S protested a little bit, but I assured him it really couldn't be that hard. And a few well placed, "they're SO ugly!" exclamations had him convinced in no time. We started by digging through the new shed to find a shovel. Seriously, it's not organized yet. Talk about irksome.

We decided to keep the railing on the right, since we're both right handed along with the majority of the US population. To remove the left hand railing, S started by digging around the concrete footings.
Then with just a few good shoves we had the whole railing loose and ready to be pulled out of the ground. Less than 10 minute improvement!
We moved it to the side yard for now since we're pretty sure the trash guys won't take it (it's really heavy). I think I'll list it on Craig's List just to see if we can find someone to take it off our hands. I think it might look ok with the scroll work cut off and maybe a coat of black paint. Which, by the way, is the latest addition to the to-do list for the remaining railing.

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Pistachio Cupcakes with Chocolate Frosting (from Scratch)

Little Lucie was born on September 30, 2010, but before her arrival my girlfriend, Carrie, and I threw Lucie's mom, Suzanne, a baby shower at my parents' house in Maine. Suzanne requested a pistachio cake with chocolate frosting, however, after much sleuthing I couldn't find a single crave-worthy, from-scratch pistachio cake recipe. I emailed Annie at Annie's Eats and she did a test-run of a Martha Stewart recipe. But, when she described the cake as "dense" I knew it wasn't going to fly for my fluffy cake loving mom-to-be. So I set out to create my own all-natural (as in "from scratch") pistachio cake recipe to satisfy a pregnant woman's cravings.
The base for the cake is my favorite vanilla, which I developed for our wedding, and redeveloped after the cupcake baking fiasco. To it I added ground pistachios, bit by bit until the batter tasted heavenly. And then I added chopped pistachios for that little extra je ne sais quois. The frosting is a back-of-the-box chocolate frosting using Baker's unsweetened squares. The results are divine.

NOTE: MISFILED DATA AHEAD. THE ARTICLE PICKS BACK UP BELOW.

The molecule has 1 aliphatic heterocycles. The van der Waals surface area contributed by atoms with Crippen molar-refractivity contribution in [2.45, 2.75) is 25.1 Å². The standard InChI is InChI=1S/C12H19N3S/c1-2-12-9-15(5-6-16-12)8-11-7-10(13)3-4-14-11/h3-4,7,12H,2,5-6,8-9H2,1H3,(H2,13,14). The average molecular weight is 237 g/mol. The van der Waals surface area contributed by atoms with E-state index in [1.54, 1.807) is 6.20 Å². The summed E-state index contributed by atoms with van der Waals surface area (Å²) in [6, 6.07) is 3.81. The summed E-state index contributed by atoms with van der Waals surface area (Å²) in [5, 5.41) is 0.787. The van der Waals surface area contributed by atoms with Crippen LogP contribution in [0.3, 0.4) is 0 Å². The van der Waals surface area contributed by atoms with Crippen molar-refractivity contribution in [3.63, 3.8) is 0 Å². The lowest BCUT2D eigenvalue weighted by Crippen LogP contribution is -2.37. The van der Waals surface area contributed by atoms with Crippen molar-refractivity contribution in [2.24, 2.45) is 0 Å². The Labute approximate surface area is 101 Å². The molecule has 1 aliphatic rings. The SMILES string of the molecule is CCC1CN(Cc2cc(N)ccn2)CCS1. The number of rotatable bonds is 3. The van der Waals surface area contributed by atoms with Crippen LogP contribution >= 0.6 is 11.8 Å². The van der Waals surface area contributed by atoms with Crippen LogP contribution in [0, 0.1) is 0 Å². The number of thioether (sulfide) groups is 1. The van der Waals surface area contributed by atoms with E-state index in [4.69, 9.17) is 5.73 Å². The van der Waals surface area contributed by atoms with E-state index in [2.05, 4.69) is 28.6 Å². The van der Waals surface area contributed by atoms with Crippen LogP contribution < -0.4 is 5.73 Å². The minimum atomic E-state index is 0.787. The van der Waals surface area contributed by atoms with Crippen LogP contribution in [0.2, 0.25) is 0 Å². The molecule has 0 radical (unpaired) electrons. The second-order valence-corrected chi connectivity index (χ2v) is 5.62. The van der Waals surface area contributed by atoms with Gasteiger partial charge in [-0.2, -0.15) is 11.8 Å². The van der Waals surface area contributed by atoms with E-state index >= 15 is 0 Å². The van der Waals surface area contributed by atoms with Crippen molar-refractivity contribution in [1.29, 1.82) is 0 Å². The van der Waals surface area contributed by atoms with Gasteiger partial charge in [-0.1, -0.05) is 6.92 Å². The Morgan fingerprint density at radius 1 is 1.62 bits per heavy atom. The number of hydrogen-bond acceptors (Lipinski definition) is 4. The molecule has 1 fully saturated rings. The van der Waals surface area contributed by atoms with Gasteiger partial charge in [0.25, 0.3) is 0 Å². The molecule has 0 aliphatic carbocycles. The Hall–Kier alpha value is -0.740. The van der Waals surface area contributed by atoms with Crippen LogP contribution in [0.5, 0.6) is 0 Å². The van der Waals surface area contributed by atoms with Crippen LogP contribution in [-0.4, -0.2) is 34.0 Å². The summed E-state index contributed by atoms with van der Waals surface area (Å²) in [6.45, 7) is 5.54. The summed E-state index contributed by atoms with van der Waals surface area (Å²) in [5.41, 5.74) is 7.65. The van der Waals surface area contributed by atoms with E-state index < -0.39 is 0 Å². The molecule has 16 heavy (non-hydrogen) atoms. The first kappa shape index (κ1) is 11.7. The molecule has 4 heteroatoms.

All-Natural Pistachio Cupcakes with Chocolate Frosting
makes 24 cupcakes

1 c. unsalted butter at room temperature (2 sticks)
2 c. sugar
4 eggs
2 cups unsalted, shelled pistachios, measured then ground into a fine powder
2 1/2 c. flour
1 T. baking powder
1 t. salt
1 t. vanilla
1 c. milk
1/2 c. unsalted shelled pistachios, chopped

1. In an electric stand mixer with the paddle attachment beat the butter and sugar for several minutes until the mixture comes together and pulls away from the sides.

2. Add eggs once at a time, beating well after each addition. Add vanilla. Add ground pistachio powder.
3. Sift together dry ingredients and add in two batches, alternating with milk. Mix well after each addition until smooth. Stir in chopped pistachios. I suppose that at this point you could add a drop or two of green food coloring if a pistachio cake just isn't pistachio without the bright green color of jell-o pudding.

4. Line 24 muffin tins with paper liners and divide batter evenly among the 24 cups.

5. Bake at 350 for 18 - 22 minutes, just until the center of the cupcake bounces back when lightly touched. Cool in pan for a few minutes then remove from the pan and cool on a wire rack completely before frosting.

Chocolate Frosting
I usually double this recipe for a generous heaping of frosting on each cupcake

1/2 c. unsalted butter (1 stick)
4 oz. unsweetened chocolate (4 squares), melted and cooled
16 oz. confectioner's sugar

2 t. vanilla
up to 1/3 c. milk

In an electric stand mixer with the paddle attachment beat the butter until it's soft and fluffy. Add chocolate, sugar and half of the milk and mix until combined. Continue adding milk, slowly, until desired consistency. Beat very well until fluffy. If the frosting is too thick, add 1t. of milk at a time, beating well after each addition.

I like to divide the frosting evenly among the 24 cupcakes before spreading so I can make sure to frost each evenly.
Cupcakes can be baked ahead of time and frozen. To do so, freeze the frosted cupcakes on a cookie sheet until hard, then transfer to a freezer bag. Do not leave them open in the freezer for too long before transferring to an air-tight bag. Defrost the day of your party on a plate, uncovered.

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Spiffing up the Side Entry